Cuisine


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The most colossal—and lightest—building in the village stands at its center. The Gostiny Dvor trading halls were designed by A. Stepanov, and have the largest area of any building here. The builders are proud of the fact that they managed to combine tradition with the most modern construction technology. Inside the halls there is a modern conference hall and a restaurant that can accommodate up to three hundred diners.

THE FAMED MANDROGI PIROZHKI

In the north, Russians would never sit down at table without traditional pies. At Mandrogi, there is a great multitude of recipes: pies with chopped meat, cabbage, jam, open tarts with fruits of the forest, Vepsian potato kalitkis—more than you can count. In the village, people know how to cook well, observing strict proportions developed over the centuries, and making the dough

not only with immense knowledge, but also soul. We are always happy to share the secrets of this art, and we invite all-comers to special master-classes, held by our best chefs.

THE FAMED MANDROGI BREAKFASTS

Our wise forefathers always began the day with a healthy and nutritious meal. Russian

Finance Minister Guryev once invited a delicious porridge mix that was subsequently given

his name. Now his great-granddaughter, who works at Mandrogi, helped with archive research to locate her prominent relative’s recipe. Following a competition held by the chefs, this recipe was declared the village’s official dish. Guryev porridge is now offered alongside porridge sweated in the stove, Russian pancakes, syrnik cottage cheese pancakes, oladi battercakes, and quail’s-egg omelettes made from eggs laid on the farm and milk straight from the cow.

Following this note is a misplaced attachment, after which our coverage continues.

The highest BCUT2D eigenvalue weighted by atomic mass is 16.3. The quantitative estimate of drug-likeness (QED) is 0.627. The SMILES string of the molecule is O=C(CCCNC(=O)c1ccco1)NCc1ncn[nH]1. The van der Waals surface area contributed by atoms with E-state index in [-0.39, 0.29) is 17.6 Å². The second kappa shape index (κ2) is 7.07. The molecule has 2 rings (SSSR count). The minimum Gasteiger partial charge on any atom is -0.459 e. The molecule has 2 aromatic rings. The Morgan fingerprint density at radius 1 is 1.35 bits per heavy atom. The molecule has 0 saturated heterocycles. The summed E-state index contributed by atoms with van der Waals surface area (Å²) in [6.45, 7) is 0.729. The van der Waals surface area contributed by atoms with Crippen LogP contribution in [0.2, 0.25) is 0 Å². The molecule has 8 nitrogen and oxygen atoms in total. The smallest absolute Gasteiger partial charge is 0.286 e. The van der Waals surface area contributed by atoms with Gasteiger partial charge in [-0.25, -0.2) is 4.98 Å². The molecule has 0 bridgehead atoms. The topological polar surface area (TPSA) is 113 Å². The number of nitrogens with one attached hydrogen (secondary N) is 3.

VILLAGE MEALS

Village meals aren’t called home-made for nothing. They are indeed cooked by a personal

chef, right in front of your eyes. He can adapt to any requests made during chats with guests, and

will cook to your order and in your presence, as well as helping select dishes—after all, the vast variety of dishes could confuse even the most experienced eater.

For example, you can order the following soups as a first course: royal ukha fish soup, mushroom and porridge pohlyobkas (made with pickles, brine and salty mushrooms), a range of borshchs (cold and hot soups made from beets) and solyankas (with vegetables, pickled cucumbers and olives). Children are offered their own menu, which includes soups with

dough-ball klyotski and milk soups. Plus—naturally—any table would be improved with marinades, soused red whortleberries and bliny, washed down with the mors berry drink.